Sunday, May 26, 2019

Saint Louis Art Museum - Henry Ossawa Tanner, Edouard Vuillard, Willard Leroy Metcalf, and William Merritt Chase

My final post on our recent visit to the Saint Louis Art Museum

It doesn’t matter how often I go to a particular museum - I always find something new that strikes me.

Photos by Saunders Fine Arts.


Henry Ossawa Tanner "Gateway, Tangier" • c.1912 • Oil on Canvas

I was lucky enough to see a retrospective exhibit of Henry Ossawa Tanner’s work in Kansas City about twenty years ago, and he has always been one of my favorite painters for his ability to capture the effects of light. 

What’s striking about this piece is the fact that he portrays the almost blinding effect of the light shining through the gate without pushing the values significantly darker in the shadow areas. No part of the painting goes dark enough so as to obscure the color, and Tanner uses the color temperature to differentiate between light and shadow.

Henry Ossawa Tanner "Gateway, Tangier" Detail • c.1912 • Oil on Canvas

The paint texture combined with the broad areas of paint create a kind of tapestry pattern within Tanner’s paintings.


Henry Ossawa Tanner "Gateway, Tangier" Detail • c.1912 • Oil on Canvas


Notice the simplicity with which both figures are handled, and yet the one on the left is pushed further into obscurity by keeping the temperatures close in contrast. 

Edouard Vuillard "Ker-Xavier Roussel Reading" • c.1904  • Oil on Cardboard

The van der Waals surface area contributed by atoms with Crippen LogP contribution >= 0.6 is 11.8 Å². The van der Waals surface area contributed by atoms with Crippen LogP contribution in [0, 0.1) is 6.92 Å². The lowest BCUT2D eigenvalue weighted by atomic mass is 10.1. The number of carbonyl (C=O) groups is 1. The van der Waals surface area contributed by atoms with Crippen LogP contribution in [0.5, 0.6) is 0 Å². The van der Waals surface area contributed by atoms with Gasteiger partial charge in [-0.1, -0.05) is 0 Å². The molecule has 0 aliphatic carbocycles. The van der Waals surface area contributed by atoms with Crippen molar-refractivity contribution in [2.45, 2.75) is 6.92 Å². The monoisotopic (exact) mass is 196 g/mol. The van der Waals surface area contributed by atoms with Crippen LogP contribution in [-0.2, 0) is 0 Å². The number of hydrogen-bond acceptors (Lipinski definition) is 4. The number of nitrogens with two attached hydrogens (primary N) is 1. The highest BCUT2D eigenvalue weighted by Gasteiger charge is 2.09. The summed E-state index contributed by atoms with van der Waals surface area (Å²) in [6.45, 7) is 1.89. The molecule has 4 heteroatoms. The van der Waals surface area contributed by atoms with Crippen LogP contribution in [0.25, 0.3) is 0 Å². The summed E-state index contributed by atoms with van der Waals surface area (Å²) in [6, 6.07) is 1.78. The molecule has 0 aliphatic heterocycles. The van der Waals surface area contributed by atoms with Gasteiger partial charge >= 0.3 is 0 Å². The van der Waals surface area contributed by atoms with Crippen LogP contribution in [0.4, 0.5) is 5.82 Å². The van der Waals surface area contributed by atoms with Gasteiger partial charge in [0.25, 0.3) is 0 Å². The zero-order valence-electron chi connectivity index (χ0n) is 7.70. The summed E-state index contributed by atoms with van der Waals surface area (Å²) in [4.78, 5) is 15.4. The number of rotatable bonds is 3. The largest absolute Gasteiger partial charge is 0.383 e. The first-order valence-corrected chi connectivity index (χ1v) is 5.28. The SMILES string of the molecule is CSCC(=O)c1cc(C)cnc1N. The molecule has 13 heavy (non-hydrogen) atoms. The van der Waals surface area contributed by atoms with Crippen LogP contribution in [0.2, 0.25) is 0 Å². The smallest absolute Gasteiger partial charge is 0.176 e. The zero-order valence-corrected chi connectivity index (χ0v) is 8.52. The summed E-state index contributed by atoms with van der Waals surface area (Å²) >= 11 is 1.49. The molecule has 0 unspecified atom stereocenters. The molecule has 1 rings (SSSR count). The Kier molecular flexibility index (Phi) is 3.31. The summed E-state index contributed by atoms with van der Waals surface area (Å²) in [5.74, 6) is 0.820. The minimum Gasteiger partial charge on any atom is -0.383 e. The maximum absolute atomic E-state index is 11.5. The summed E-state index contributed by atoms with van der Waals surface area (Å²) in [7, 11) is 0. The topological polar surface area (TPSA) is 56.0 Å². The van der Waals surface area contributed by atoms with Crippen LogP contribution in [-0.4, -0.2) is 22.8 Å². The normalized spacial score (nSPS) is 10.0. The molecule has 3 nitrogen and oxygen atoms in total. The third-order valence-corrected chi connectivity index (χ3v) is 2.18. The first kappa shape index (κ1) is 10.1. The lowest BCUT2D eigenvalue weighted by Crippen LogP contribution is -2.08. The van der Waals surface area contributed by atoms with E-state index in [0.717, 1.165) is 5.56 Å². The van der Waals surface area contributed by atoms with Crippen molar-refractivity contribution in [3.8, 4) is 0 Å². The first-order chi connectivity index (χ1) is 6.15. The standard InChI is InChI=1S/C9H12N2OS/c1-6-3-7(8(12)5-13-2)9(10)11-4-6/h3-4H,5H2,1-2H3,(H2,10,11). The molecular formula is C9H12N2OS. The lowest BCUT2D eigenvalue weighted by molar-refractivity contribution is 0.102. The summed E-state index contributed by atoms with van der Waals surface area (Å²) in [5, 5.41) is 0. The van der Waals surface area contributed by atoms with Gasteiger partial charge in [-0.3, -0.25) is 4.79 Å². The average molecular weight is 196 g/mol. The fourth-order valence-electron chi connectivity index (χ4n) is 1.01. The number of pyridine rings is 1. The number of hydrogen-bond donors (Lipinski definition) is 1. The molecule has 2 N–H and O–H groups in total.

While Tanner’s paintings have an overall pattern quality to them, Edouard Vuillard’s paintings fascinate me for their individual areas of alternating pattern. These patterns celebrate the textural quality of the paint and give a representational painting a somewhat abstract feel.


The central figure of the painting is initially lost within this cacophony of patterns.  

Edouard Vuillard "The Fireplace" • 1901 • Oil on Paper Mounted on Canvas

This piece, also by Vuillard, takes it even further, by cropping the main figure and making the painting a more decorative work. The patterns and shapes are what ultimately matter, not the subject.

Edouard Vuillard "The Fireplace" Detail • 1901 • Oil on Paper Mounted on Canvas

Even the figure is simply a collection of shapes containing patterns of paint, but none of them strong enough to hold our attention away from the fireplace. 

Edouard Vuillard "The Fireplace" Detail • 1901 • Oil on Paper Mounted on Canvas

 The elements above the fireplace also create an area of pattern without any strong edges to overly define any particular object. 

Edouard Vuillard "The Fireplace" Detail • 1901 • Oil on Paper Mounted on Canvas

The fire becomes the focal point of the painting due to its more intense color and the fact that it is framed by the contrasting values of the fireplace. 
 
Willard Leroy Metcalf "Old Homestead Connecticut" • c.1914  • Oil on Canvas


This painting by Willard Leroy Metcalf also uses pattern, but unlike Vuillard, the representational quality of the subject depicted outweighs the abstract nature of the paint. Metcalf’s paint application adds an overall interest to all areas of the painting.
 
William Merritt Chase "The Tenth Street Studio" • 1880 • Oil on Canvas


This is a very famous painting by the master William Merrit Chase. What strikes me is the overall busy nature and overlapping patterns of the painting, and yet Chase compensates for this by using the simplest contrast of all to draw our eye to the central figure – the black and white of the dog adjacent to the dress.

William Merritt Chase "The Tenth Street Studio" Detail • 1880 • Oil on Canvas
I must admit that I’m most partial to the dog.

 
© Patrick and Kimberly Saunders, Patrick Saunders Fine Arts, 2019. Unauthorized use and/or duplication of this material without express and written permission from this site’s authors/owners is strictly prohibited. Excerpts and links may be used, provided that full and clear credit is given to Patrick Saunders for painted works, or to Kimberly Saunders for photographs and/or videos, with appropriate and specific direction to the original content.
 





 









No comments:

Post a Comment